Brazil seek to become the first team through to the World Cup semi-finals on Friday, while Argentina could set up a blockbuster all-South American clash if they get past the Netherlands.
After three weeks of pulsating action in Qatar, just eight teams are left standing as the 32-nation tournament heads into the final rounds of the knockout competition after a two-day break.
Five-time champions Brazil kick off the quarter-finals against surprise 2018 runners-up Croatia, with Neymar fit and firing after an ankle injury he suffered in the opening game.
"I'll be doing everything that I can to win with the Brazilian national team. That's our mission and our dream," said Neymar.
"We're getting ever closer, we've got another step to go now."
Croatia are a much-changed team from the one that reached the final four years ago, but 37-year-old Luka Modric remains the player who makes them tick.
"I agree that we did a great thing by getting to the quarter-finals but regardless of that we would like to do more," said Modric, who will come up against his Real Madrid teammates Vinicius Junior, Rodrygo and Eder Militao in the match at Education City Stadium.
"We know that the greatest match is ahead of us. Brazil are always favourites. We have to be ourselves."
Seven-time Ballon d'Or winner Lionel Messi is hoping to end his wait for a World Cup after Argentina lost to Germany in the final eight years ago.
The Copa America holders go up against the Netherlands in Friday's second quarter-final at Lusail Stadium, the venue for the December 18 final.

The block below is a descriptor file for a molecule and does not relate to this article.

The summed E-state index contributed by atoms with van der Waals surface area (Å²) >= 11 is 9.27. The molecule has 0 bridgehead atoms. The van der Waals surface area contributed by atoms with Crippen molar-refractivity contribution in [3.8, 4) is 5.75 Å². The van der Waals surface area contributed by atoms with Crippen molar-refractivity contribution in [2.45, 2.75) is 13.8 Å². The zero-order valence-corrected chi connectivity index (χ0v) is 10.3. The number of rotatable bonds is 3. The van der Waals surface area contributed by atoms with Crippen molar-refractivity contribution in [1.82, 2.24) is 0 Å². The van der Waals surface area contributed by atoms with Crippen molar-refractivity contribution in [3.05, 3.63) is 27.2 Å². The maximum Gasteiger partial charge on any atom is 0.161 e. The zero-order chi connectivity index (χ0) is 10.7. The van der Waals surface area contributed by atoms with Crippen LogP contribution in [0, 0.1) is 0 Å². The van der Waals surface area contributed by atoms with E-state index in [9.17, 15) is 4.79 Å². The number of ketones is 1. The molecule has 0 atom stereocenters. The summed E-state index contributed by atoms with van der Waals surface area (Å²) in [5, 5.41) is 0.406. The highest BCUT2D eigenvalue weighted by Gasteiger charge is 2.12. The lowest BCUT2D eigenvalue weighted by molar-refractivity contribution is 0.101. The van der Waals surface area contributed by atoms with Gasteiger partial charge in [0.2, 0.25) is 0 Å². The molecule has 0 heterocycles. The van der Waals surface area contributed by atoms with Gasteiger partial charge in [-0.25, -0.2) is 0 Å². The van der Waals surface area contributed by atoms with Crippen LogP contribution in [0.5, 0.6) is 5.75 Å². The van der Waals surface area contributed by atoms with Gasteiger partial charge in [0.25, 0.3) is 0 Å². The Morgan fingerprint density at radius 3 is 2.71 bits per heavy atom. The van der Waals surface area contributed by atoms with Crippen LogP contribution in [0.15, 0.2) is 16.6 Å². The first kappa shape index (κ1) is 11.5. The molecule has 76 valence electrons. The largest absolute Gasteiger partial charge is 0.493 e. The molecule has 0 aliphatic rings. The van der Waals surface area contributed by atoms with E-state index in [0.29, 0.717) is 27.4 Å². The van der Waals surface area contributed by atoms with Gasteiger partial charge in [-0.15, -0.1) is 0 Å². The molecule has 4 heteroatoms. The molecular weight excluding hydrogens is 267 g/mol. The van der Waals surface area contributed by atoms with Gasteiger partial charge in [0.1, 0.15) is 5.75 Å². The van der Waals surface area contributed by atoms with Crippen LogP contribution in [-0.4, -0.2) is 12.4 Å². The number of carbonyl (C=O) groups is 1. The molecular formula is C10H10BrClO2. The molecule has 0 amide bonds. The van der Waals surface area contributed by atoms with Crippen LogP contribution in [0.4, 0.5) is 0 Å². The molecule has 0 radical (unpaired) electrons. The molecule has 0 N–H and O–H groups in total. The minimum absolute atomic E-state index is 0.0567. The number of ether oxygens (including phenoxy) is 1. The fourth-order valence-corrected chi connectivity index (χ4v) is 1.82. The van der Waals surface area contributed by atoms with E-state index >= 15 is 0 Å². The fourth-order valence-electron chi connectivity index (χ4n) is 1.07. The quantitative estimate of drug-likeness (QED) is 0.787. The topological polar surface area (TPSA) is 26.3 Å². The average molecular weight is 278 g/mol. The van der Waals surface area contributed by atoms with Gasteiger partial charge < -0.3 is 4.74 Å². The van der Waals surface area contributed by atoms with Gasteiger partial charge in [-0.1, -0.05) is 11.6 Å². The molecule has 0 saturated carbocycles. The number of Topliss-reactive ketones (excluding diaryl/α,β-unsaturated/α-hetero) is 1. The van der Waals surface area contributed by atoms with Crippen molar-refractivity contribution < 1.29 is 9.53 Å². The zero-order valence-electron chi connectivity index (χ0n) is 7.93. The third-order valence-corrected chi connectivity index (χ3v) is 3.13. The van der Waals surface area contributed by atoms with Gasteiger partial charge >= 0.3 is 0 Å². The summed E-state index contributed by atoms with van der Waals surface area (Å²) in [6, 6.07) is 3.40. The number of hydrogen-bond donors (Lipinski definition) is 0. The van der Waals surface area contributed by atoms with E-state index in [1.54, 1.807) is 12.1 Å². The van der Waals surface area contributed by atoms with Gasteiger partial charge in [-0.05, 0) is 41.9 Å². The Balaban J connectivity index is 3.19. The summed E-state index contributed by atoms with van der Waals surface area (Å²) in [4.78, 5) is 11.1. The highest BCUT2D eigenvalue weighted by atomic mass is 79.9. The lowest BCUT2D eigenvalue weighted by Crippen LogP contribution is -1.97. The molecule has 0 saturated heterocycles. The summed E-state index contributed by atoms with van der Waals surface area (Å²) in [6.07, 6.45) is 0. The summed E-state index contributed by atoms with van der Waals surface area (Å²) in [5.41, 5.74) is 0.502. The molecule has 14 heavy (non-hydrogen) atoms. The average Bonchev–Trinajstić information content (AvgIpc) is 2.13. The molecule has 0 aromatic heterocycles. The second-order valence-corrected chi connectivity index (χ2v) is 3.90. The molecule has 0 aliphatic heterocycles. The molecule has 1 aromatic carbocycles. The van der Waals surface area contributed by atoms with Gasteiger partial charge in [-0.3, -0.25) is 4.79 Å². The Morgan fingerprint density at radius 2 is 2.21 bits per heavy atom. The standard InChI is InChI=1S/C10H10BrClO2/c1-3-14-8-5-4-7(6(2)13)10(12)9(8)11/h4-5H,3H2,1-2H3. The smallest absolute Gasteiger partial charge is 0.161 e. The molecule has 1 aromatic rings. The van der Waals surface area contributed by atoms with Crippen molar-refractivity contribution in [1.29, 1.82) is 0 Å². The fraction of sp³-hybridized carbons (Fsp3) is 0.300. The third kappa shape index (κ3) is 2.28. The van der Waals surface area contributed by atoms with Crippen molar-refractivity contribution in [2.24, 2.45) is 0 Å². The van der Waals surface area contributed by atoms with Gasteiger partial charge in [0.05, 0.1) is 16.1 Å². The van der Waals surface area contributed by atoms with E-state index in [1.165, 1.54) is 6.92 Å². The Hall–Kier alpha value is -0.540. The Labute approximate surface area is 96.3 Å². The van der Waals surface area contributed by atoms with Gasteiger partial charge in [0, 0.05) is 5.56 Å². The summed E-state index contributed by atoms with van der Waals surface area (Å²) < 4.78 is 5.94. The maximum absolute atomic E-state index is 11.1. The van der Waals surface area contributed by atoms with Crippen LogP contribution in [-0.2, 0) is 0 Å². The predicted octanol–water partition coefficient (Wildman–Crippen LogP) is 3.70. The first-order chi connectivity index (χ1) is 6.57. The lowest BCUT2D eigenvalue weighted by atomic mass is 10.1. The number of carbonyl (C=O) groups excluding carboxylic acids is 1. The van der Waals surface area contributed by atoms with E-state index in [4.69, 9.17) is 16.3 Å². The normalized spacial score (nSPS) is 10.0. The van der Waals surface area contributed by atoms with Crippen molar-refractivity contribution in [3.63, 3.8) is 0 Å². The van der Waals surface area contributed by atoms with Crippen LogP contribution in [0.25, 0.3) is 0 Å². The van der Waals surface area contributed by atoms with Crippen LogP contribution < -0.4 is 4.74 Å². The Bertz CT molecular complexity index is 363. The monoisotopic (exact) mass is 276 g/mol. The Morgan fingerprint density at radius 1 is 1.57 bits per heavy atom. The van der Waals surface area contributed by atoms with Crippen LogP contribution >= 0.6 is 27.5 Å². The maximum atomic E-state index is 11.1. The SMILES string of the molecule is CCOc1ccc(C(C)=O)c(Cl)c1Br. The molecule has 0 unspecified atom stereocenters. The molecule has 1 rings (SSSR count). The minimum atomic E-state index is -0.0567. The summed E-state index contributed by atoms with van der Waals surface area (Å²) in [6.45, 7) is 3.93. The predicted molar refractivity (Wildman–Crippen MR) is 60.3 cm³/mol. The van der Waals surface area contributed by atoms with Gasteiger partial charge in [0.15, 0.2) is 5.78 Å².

The two countries have met five times at the World Cup, including in the 1978 final, which Argentina won 3-1 after extra-time.
"In 2014 I was there and things ended slightly differently (from how we wanted) but I'd like to change that now," said Dutch forward Memphis Depay.
After Argentina's shock loss to Saudi Arabia in their first match, Messi has dazzled in Qatar and the Dutch will have to nullify his threat.
"We're not going to reveal our tactics to you (about stopping Messi). It would be pretty stupid to reveal your own tactics," said veteran coach Louis van Gaal.
"Messi is the most dangerous creative player, he is able to create a lot and to score goals himself. But when they lose the ball he doesn't participate much, this gives us chances," he said.
Attention switches on Saturday to the heavyweight clash between defending champions France and England.
France captain Hugo Lloris said the rivalry between the two countries was special.
"These are two great football nations and the rivalry between us also exists in other sports like rugby," he said on Friday.
"When you get to such a high level these are great battles. At an event like the World Cup there is a special flavour to a France-England game. But we are preparing for a World Cup quarter-final, regardless of the opponent."
England boss Gareth Southgate has vowed to go on the attack, despite the threat from the fleet-footed Kylian Mbappe, who is arguably the best player in the world.
"There is no point going into a game like this and just covering up and sitting on the ropes," he told ITV. "We believe we can cause problems with the ball and we intend to do that."
In the other game on Saturday, Morocco, in the World Cup quarter-finals for the first time, take on Portugal.
Portugal on Thursday denied reports that Cristiano Ronaldo threatened to quit the camp after he was benched for their 6-1 rout of Switzerland in the last 16.
Ronaldo took to social media to say that Portugal were "too united to be broken by outside forces".
By Martyn WOOD